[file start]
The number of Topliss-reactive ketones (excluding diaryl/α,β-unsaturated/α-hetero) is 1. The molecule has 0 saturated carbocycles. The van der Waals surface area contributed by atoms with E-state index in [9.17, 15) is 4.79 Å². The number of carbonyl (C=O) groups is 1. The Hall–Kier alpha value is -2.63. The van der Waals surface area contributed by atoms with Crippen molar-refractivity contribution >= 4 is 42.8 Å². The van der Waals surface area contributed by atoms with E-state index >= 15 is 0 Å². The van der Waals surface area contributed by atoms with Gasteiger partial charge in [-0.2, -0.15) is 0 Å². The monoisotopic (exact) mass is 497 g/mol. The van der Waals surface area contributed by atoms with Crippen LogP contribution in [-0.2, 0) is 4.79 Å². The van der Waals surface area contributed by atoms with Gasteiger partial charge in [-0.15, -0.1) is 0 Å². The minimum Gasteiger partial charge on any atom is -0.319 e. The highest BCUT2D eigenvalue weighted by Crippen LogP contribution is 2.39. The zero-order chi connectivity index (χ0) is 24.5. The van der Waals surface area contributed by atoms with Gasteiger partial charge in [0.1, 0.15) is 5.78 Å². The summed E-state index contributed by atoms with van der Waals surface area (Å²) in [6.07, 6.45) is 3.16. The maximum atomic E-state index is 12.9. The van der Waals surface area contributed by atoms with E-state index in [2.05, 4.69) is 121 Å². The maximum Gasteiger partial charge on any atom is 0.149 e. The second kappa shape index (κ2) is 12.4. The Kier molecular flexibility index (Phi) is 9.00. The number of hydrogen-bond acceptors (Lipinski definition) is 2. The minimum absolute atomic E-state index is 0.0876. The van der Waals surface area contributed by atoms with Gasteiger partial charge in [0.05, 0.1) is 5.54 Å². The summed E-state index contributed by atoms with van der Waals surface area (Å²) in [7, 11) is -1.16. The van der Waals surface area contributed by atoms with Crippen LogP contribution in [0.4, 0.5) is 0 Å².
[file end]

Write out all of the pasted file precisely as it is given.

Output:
The number of Topliss-reactive ketones (excluding diaryl/α,β-unsaturated/α-hetero) is 1. The molecule has 0 saturated carbocycles. The van der Waals surface area contributed by atoms with E-state index in [9.17, 15) is 4.79 Å². The number of carbonyl (C=O) groups is 1. The Hall–Kier alpha value is -2.63. The van der Waals surface area contributed by atoms with Crippen molar-refractivity contribution >= 4 is 42.8 Å². The van der Waals surface area contributed by atoms with E-state index >= 15 is 0 Å². The van der Waals surface area contributed by atoms with Gasteiger partial charge in [-0.2, -0.15) is 0 Å². The monoisotopic (exact) mass is 497 g/mol. The van der Waals surface area contributed by atoms with Crippen LogP contribution in [-0.2, 0) is 4.79 Å². The van der Waals surface area contributed by atoms with Gasteiger partial charge in [-0.15, -0.1) is 0 Å². The minimum Gasteiger partial charge on any atom is -0.319 e. The highest BCUT2D eigenvalue weighted by Crippen LogP contribution is 2.39. The zero-order chi connectivity index (χ0) is 24.5. The van der Waals surface area contributed by atoms with Gasteiger partial charge in [0.1, 0.15) is 5.78 Å². The summed E-state index contributed by atoms with van der Waals surface area (Å²) in [6.07, 6.45) is 3.16. The maximum atomic E-state index is 12.9. The van der Waals surface area contributed by atoms with E-state index in [2.05, 4.69) is 121 Å². The maximum Gasteiger partial charge on any atom is 0.149 e. The second kappa shape index (κ2) is 12.4. The Kier molecular flexibility index (Phi) is 9.00. The number of hydrogen-bond acceptors (Lipinski definition) is 2. The minimum absolute atomic E-state index is 0.0876. The van der Waals surface area contributed by atoms with Gasteiger partial charge in [0.05, 0.1) is 5.54 Å². The summed E-state index contributed by atoms with van der Waals surface area (Å²) in [7, 11) is -1.16. The van der Waals surface area contributed by atoms with Crippen LogP contribution in [0.4, 0.5) is 0 Å².